ATR predicts 2007 a bumper year for its turboprops, as backlog grows to 124 aircraft from six and orderbook swells

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Regional turboprop manufacturer ATR is beginning 2007 confident of continuing strong growth in orders and turnover, as high fuel prices and environmental concerns increasingly push airlines towards choosing fuel efficient aircraft.

Speaking at the company’s annual press conference in Paris, chief executive Filippo Bagnato describes 2006 as “the year of confirmation of success in the market for ATR” while 2005 was “the year of the surprise”, when its order backlog surged from six to 90.

That figure now stands at 124, with 63 new orders and 25 options won in 2006, and Bagnato is confident of continuing growth, thanks to forecasts of demand for more than 1000 new turboprop aircraft in total in the next 10 years.

The company delivered 24 aircraft in 2006 and expects that to almost double to 44 in 2007 and exceed 80 in 2008. Bagnato says ATR’s market share of around 60% is likely to remain stable in 2007. Turnover has surged 30% to $700 million for 2006, compared with $542 million in 2005.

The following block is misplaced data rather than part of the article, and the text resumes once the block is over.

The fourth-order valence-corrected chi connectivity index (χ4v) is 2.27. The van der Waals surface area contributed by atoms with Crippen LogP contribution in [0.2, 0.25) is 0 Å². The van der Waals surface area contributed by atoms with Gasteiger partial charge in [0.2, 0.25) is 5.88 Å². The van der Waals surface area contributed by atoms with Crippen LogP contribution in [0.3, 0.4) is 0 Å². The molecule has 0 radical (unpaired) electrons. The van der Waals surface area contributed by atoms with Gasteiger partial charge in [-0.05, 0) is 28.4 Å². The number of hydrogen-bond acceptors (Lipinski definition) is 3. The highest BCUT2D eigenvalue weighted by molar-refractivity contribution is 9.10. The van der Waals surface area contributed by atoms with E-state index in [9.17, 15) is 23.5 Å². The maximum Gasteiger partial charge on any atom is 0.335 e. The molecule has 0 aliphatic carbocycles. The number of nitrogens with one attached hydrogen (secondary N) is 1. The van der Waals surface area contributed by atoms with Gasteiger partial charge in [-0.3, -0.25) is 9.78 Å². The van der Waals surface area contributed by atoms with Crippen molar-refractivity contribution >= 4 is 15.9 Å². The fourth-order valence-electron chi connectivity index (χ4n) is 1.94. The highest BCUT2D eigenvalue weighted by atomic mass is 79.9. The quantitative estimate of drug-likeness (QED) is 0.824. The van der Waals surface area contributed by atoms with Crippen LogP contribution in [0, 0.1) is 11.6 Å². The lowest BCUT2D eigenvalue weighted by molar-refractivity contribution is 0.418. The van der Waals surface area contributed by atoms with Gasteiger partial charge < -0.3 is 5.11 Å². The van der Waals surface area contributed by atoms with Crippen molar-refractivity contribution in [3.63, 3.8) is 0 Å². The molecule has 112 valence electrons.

Bagnato expects the company to hit a turnover of $1 billion in 2007, and emphasises that profitability is healthy too, with a return on sales figure of around 11% at the end of 2006.

ATR is targeting emerging markets for growth – it is setting up new facilities in Brazil, where it has just signed a $125 million deal for seven new ATR 72-500 aircraft with Brazil's TRIP Linhas Aéreas, and India - and has won orders for an unprecedented 12 new aircraft from African carriers in the last year.

But Bagnato also predicts a resurgence in the US market, which accounts for just 5% of its ATR-500 series order backlog, although between 130 and 140 older ATR aircraft are in operation there. “Two years ago US airlines were not even accepting discussions,” Bagnato says. Today the situation is different – they are recovering. So we are restarting discussions with American airlines. I think that in 2007 we will see a recovery in the turboprop market in the USA.”